Background: Current evidence about the cardiovascular safety of glucagon-like peptide-1 receptor agonist (GLP-1ra) possesses limited generalizability to real-world patients with type 2 diabetes (T2D) in usual practice. This study aimed to investigate the comparative cardiovascular safety of GLP-1ra in comparisons with dipeptidyl peptidase-4 inhibitor (DPP-4i), sulfonylurea (SU), and insulin in a real-world population with T2D. Methods: Adults with newly-diagnosed T2D were identified from Taiwan's National Health Insurance Research Database in 2003-2014. A prevalent new-user cohort design was adopted to include a broad representation of real-world T2D patients being treated with GLP-1ra. The between-group comparability of baseline patient characteristics was achieved by matching on (1) initiation time of study drugs, (2) prior exposure to glucose-lowering agents, and (3) diabetes severity and complications, comorbidities, and concomitant cardiovascular medications using propensity scores. The primary outcome was a composite of cardiovascular disease (CVD) events and assessed up to the end of 2015. Cox modeling was employed to assess the association between study drugs and outcomes. Results: A total of 3195 GLP-1ra stable users was identified in 2011-2014. 1893, 1829, and 1367 GLP-1ra stable users were 1:1 matched to DPP-4i, SU and insulin users, respectively. Compared to DPP-4i, SU and insulin, the use of GLP-1ra was associated with a lower risk of composite CVD events [hazard ratio (95% confidence interval) 0.73 (0.57-0.96), 0.76 (0.57-1.00), and 0.81 (0.62-1.07), respectively]. Subgroup analyses revealed that GLP-1ra versus DPP-4i yielded a greater cardiovascular benefit in those without established CVD versus those with established CVD. Conclusions: This comparison study extends the supporting evidence for the cardiovascular safety of GLP-1ra to a broad spectrum of real-world T2D patients using GLP-1ra.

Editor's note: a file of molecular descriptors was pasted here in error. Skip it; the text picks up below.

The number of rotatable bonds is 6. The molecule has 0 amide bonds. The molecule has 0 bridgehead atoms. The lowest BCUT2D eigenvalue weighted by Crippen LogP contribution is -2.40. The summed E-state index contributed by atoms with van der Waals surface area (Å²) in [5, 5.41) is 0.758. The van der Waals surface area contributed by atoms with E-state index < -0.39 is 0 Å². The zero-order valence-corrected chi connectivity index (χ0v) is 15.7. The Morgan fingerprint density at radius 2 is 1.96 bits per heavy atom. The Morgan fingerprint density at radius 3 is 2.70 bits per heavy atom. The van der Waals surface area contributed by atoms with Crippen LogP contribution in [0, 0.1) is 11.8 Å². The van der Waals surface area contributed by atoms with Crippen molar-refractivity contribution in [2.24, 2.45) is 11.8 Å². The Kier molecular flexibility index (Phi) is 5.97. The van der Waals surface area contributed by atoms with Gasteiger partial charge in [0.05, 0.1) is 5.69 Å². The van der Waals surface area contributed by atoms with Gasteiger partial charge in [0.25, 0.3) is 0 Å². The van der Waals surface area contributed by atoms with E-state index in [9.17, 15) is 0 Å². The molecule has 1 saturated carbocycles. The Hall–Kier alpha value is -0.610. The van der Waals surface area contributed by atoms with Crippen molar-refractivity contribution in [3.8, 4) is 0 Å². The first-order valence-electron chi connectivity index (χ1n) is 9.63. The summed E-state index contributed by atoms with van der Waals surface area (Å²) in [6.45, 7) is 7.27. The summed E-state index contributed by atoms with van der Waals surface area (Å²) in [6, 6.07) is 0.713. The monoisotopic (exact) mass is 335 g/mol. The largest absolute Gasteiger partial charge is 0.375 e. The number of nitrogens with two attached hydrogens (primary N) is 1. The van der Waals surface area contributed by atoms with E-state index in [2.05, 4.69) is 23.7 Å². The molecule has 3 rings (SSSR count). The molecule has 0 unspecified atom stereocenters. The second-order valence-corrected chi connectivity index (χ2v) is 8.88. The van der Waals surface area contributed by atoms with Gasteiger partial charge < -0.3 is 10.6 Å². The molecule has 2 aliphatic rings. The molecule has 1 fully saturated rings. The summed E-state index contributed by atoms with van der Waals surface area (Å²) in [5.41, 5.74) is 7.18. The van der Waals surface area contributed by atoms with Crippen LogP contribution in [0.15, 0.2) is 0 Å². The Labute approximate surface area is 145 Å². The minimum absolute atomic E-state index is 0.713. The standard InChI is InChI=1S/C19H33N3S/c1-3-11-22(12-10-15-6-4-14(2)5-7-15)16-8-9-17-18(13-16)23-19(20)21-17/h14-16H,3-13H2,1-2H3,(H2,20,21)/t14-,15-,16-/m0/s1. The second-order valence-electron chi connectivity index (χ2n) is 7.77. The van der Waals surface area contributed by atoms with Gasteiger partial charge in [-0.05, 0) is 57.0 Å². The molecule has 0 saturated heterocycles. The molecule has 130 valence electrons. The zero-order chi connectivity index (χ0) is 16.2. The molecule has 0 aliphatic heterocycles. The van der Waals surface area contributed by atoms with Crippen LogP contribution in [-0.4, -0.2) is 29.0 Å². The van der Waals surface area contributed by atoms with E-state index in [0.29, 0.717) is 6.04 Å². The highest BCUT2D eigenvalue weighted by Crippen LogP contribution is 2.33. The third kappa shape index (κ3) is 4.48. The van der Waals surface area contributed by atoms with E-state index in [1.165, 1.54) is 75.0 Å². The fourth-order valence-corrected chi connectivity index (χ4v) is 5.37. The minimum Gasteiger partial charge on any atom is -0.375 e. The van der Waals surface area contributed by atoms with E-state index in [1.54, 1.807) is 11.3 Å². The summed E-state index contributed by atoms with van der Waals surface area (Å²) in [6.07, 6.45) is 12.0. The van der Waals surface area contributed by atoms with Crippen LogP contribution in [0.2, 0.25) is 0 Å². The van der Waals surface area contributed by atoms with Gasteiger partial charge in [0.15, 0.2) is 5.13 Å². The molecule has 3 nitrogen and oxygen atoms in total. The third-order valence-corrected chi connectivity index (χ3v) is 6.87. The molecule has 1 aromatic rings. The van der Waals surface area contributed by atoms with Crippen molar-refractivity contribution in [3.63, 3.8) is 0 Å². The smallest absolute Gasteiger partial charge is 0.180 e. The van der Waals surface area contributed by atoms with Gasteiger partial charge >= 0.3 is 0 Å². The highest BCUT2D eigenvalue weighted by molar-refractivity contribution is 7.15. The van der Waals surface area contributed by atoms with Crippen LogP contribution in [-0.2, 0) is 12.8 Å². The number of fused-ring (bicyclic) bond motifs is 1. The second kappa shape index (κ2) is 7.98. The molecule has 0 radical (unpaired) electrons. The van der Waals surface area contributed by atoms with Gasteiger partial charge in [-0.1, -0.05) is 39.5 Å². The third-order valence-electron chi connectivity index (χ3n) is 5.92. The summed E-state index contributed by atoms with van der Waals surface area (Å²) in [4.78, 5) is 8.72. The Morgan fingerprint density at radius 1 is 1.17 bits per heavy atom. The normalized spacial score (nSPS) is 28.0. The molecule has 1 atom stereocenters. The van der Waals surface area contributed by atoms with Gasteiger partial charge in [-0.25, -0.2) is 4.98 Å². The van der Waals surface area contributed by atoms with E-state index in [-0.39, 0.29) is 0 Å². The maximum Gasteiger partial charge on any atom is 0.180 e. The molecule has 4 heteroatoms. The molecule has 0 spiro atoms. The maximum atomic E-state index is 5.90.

All Science Journal Classification (ASJC) codes
- Internal Medicine
- Endocrinology, Diabetes and Metabolism
- Cardiology and Cardiovascular Medicine